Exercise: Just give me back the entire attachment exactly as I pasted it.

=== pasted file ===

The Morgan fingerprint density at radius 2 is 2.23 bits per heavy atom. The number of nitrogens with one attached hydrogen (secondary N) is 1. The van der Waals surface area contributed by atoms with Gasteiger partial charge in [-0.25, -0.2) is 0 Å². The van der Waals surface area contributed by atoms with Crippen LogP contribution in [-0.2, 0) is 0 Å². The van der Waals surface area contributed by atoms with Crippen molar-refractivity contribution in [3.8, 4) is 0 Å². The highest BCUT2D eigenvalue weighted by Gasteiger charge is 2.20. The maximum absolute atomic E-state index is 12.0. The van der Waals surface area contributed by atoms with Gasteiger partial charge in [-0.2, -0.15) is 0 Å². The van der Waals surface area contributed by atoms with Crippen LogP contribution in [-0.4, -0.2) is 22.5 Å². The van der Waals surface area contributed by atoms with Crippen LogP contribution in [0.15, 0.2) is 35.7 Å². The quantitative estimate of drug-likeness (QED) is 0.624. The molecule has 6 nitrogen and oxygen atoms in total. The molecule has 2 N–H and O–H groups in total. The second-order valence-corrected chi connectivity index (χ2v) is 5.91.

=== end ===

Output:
The Morgan fingerprint density at radius 2 is 2.23 bits per heavy atom. The number of nitrogens with one attached hydrogen (secondary N) is 1. The van der Waals surface area contributed by atoms with Gasteiger partial charge in [-0.25, -0.2) is 0 Å². The van der Waals surface area contributed by atoms with Crippen LogP contribution in [-0.2, 0) is 0 Å². The van der Waals surface area contributed by atoms with Crippen molar-refractivity contribution in [3.8, 4) is 0 Å². The highest BCUT2D eigenvalue weighted by Gasteiger charge is 2.20. The maximum absolute atomic E-state index is 12.0. The van der Waals surface area contributed by atoms with Gasteiger partial charge in [-0.2, -0.15) is 0 Å². The van der Waals surface area contributed by atoms with Crippen LogP contribution in [-0.4, -0.2) is 22.5 Å². The van der Waals surface area contributed by atoms with Crippen LogP contribution in [0.15, 0.2) is 35.7 Å². The quantitative estimate of drug-likeness (QED) is 0.624. The molecule has 6 nitrogen and oxygen atoms in total. The molecule has 2 N–H and O–H groups in total. The second-order valence-corrected chi connectivity index (χ2v) is 5.91.